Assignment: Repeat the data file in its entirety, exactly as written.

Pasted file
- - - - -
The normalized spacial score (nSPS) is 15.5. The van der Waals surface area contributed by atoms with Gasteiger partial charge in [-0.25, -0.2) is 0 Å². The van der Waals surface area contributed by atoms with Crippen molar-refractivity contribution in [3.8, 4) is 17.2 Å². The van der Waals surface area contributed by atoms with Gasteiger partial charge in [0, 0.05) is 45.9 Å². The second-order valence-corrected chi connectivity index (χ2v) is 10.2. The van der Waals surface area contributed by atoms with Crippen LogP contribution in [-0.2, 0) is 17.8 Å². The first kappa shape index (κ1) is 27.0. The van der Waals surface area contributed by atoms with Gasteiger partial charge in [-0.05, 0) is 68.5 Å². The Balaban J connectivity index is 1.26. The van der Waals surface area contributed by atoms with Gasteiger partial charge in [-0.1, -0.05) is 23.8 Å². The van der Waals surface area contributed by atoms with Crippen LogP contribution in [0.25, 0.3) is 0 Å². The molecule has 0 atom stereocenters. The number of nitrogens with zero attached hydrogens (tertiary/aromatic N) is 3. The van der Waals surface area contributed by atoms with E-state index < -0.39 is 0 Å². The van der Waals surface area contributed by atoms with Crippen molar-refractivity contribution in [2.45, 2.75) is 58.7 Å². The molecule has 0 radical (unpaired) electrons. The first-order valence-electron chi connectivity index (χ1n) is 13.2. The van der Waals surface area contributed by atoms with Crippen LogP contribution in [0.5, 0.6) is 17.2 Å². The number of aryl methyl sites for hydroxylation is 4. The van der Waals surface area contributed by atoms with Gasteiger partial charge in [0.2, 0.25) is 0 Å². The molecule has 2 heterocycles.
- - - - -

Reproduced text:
The normalized spacial score (nSPS) is 15.5. The van der Waals surface area contributed by atoms with Gasteiger partial charge in [-0.25, -0.2) is 0 Å². The van der Waals surface area contributed by atoms with Crippen molar-refractivity contribution in [3.8, 4) is 17.2 Å². The van der Waals surface area contributed by atoms with Gasteiger partial charge in [0, 0.05) is 45.9 Å². The second-order valence-corrected chi connectivity index (χ2v) is 10.2. The van der Waals surface area contributed by atoms with Crippen LogP contribution in [-0.2, 0) is 17.8 Å². The first kappa shape index (κ1) is 27.0. The van der Waals surface area contributed by atoms with Gasteiger partial charge in [-0.05, 0) is 68.5 Å². The Balaban J connectivity index is 1.26. The van der Waals surface area contributed by atoms with Gasteiger partial charge in [-0.1, -0.05) is 23.8 Å². The van der Waals surface area contributed by atoms with Crippen LogP contribution in [0.25, 0.3) is 0 Å². The molecule has 0 atom stereocenters. The number of nitrogens with zero attached hydrogens (tertiary/aromatic N) is 3. The van der Waals surface area contributed by atoms with E-state index < -0.39 is 0 Å². The van der Waals surface area contributed by atoms with Crippen molar-refractivity contribution in [2.45, 2.75) is 58.7 Å². The molecule has 0 radical (unpaired) electrons. The first-order valence-electron chi connectivity index (χ1n) is 13.2. The van der Waals surface area contributed by atoms with Crippen LogP contribution in [0.5, 0.6) is 17.2 Å². The number of aryl methyl sites for hydroxylation is 4. The van der Waals surface area contributed by atoms with Gasteiger partial charge in [0.2, 0.25) is 0 Å². The molecule has 2 heterocycles.